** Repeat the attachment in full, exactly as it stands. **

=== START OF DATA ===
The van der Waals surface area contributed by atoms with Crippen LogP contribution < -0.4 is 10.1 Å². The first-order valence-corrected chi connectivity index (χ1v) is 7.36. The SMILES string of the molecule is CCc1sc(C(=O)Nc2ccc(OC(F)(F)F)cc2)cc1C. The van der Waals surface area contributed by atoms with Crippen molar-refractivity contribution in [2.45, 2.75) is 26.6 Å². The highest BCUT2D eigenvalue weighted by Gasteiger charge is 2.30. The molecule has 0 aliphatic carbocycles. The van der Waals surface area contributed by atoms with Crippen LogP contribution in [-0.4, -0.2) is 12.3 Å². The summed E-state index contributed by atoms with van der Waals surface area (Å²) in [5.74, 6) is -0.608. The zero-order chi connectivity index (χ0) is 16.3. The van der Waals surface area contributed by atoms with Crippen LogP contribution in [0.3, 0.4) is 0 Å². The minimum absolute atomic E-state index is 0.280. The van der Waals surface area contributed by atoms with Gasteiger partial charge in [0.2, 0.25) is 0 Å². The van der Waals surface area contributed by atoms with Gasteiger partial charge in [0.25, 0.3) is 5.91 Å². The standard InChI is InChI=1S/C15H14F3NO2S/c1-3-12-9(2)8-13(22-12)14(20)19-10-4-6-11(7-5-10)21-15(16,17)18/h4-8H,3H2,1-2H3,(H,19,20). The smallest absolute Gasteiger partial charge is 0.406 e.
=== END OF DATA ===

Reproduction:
The van der Waals surface area contributed by atoms with Crippen LogP contribution < -0.4 is 10.1 Å². The first-order valence-corrected chi connectivity index (χ1v) is 7.36. The SMILES string of the molecule is CCc1sc(C(=O)Nc2ccc(OC(F)(F)F)cc2)cc1C. The van der Waals surface area contributed by atoms with Crippen molar-refractivity contribution in [2.45, 2.75) is 26.6 Å². The highest BCUT2D eigenvalue weighted by Gasteiger charge is 2.30. The molecule has 0 aliphatic carbocycles. The van der Waals surface area contributed by atoms with Crippen LogP contribution in [-0.4, -0.2) is 12.3 Å². The summed E-state index contributed by atoms with van der Waals surface area (Å²) in [5.74, 6) is -0.608. The zero-order chi connectivity index (χ0) is 16.3. The van der Waals surface area contributed by atoms with Crippen LogP contribution in [0.3, 0.4) is 0 Å². The minimum absolute atomic E-state index is 0.280. The van der Waals surface area contributed by atoms with Gasteiger partial charge in [0.2, 0.25) is 0 Å². The van der Waals surface area contributed by atoms with Gasteiger partial charge in [0.25, 0.3) is 5.91 Å². The standard InChI is InChI=1S/C15H14F3NO2S/c1-3-12-9(2)8-13(22-12)14(20)19-10-4-6-11(7-5-10)21-15(16,17)18/h4-8H,3H2,1-2H3,(H,19,20). The smallest absolute Gasteiger partial charge is 0.406 e.